Hasmik Movsesyan v. Jefferson Sessions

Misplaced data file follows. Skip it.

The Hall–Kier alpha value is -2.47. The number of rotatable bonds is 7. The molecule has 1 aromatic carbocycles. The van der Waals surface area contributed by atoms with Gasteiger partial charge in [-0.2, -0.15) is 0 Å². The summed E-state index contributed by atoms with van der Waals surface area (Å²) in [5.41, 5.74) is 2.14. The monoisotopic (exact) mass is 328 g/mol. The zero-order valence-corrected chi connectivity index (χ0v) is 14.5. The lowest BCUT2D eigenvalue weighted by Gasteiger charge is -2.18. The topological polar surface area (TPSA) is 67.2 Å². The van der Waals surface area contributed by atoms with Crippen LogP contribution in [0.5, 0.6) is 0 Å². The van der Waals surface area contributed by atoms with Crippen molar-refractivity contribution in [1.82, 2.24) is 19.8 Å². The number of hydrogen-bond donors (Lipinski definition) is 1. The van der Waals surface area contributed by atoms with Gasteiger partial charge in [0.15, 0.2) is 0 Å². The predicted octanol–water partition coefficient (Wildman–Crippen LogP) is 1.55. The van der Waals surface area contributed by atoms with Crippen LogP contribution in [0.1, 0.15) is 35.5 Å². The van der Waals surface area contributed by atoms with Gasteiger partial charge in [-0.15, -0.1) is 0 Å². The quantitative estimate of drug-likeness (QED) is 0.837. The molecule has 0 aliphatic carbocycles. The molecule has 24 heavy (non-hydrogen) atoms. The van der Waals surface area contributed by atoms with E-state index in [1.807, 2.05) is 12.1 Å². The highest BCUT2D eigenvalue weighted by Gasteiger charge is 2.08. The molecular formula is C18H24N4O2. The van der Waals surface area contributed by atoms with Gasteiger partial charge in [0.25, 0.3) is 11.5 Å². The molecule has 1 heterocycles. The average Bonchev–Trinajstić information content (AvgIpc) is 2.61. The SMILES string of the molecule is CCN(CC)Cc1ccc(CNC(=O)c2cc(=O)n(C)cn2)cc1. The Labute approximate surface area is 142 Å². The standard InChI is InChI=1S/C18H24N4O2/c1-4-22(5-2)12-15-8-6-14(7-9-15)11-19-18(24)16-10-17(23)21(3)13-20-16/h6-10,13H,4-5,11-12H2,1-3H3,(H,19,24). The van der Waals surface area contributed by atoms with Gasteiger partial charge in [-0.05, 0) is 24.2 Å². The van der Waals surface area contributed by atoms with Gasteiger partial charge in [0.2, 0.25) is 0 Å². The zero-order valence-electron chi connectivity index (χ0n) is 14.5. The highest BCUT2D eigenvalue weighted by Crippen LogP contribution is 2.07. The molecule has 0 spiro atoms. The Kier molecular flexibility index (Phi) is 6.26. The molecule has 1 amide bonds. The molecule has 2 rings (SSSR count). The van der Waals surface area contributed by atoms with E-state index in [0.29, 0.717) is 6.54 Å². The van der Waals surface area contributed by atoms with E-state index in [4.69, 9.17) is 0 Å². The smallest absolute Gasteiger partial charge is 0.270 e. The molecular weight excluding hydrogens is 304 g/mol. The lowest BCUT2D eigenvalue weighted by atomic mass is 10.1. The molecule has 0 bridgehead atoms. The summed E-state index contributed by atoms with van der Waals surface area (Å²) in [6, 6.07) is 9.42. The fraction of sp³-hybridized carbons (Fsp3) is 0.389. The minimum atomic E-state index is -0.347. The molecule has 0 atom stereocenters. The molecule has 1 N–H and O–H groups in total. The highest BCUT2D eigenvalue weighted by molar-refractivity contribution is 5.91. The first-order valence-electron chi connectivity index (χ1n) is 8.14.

NOT FOR PUBLICATION FILED UNITED STATES COURT OF APPEALS MAR 12 2018 MOLLY C. DWYER, CLERK U.S. COURT OF APPEALS FOR THE NINTH CIRCUIT HASMIK MOVSESYAN, No. 15-70573 Petitioner, Agency No. A098-453-147 v. JEFFERSON B. SESSIONS III, MEMORANDUM* Attorney General, Respondent. On Petition for Review of an Order of the Board of Immigration Appeals Argued and Submitted February 14, 2018 Pasadena, California Before: BERZON and BYBEE, Circuit Judges, and WOODCOCK,** District Judge. Hasmik Movsesyan appeals the Board of Immigration Appeals’ (“BIA”) dismissal of her appeal of an Immigration Judge’s (“IJ”) decision denying her * This disposition is not appropriate for publication and is not precedent except as provided by Ninth Circuit Rule 36-3. ** The Honorable John A. Woodcock, Jr., United States District Judge for the District of Maine, sitting by designation. application for asylum, withholding of removal, and protection under the Convention Against Torture. This Court reviews each of those denials, as well as adverse credibility determinations, for substantial evidence. Baghdasaryan v. Holder, 592 F.3d 1018, 1022 (9th Cir. 2010) (asylum and withholding of removal); Chawla v. Holder, 599 F.3d 998, 1001 (9th Cir. 2010) (adverse credibility determination); Silaya v. Mukasey, 524 F.3d 1066, 1070 (9th Cir. 2008) (Convention Against Torture). We have jurisdiction pursuant to 8 U.S.C. § 1252(a)(1), and we deny Movsesyan’s petition for review. 1. Substantial evidence supports the IJ’s adverse credibility finding. Movsesyan testified inconsistently and vaguely regarding basic facts of claimed harassment by Armenian authorities. These included the number of times she was assaulted, the number of her teeth her assaulters broke, the sequencing of incidents, whether the KGB issued her a death threat, and more. The IJ wrote, Respondent was not a credible witness. Although respondent was not a credible witness, the court does not necessarily disbelieve all of her testimony. However, due to the problems with respondent’s testimony, the court does not know what parts of her testimony to believe. The court accepts that respondent was a practicing Pentecostal in Armenia. The court also is willing to accept that respondent may have had problems with the authorities in Armenia. (citation omitted). Movsesyan contends that this portion of the IJ’s opinion somehow undermines the adverse credibility determination. It does not. Movsesyan cites no 2 authority for the proposition that to make an adverse credibility finding, an IJ must disbelieve all of an alien’s testimony. If left unsure what to believe, an IJ remains free to discredit the alien’s testimony, absent corroboration. Sidhu v. INS, 220 F.3d 1085, 1090 (9th Cir. 2000) (“[8 C.F.R. § 208.13] plainly indicates that if the trier of fact either does not believe the applicant or does not know what to believe, the applicant’s failure to corroborate his testimony can be fatal to his asylum application”). Here, the IJ correctly noted that Movsesyan failed to present background evidence corroborating her claim that Armenian authorities act in some way against Pentecostals. In cases predating the REAL ID Act, Pub. L. 109-13, 119 Stat. 302 (2005), an adverse credibility determination must ...

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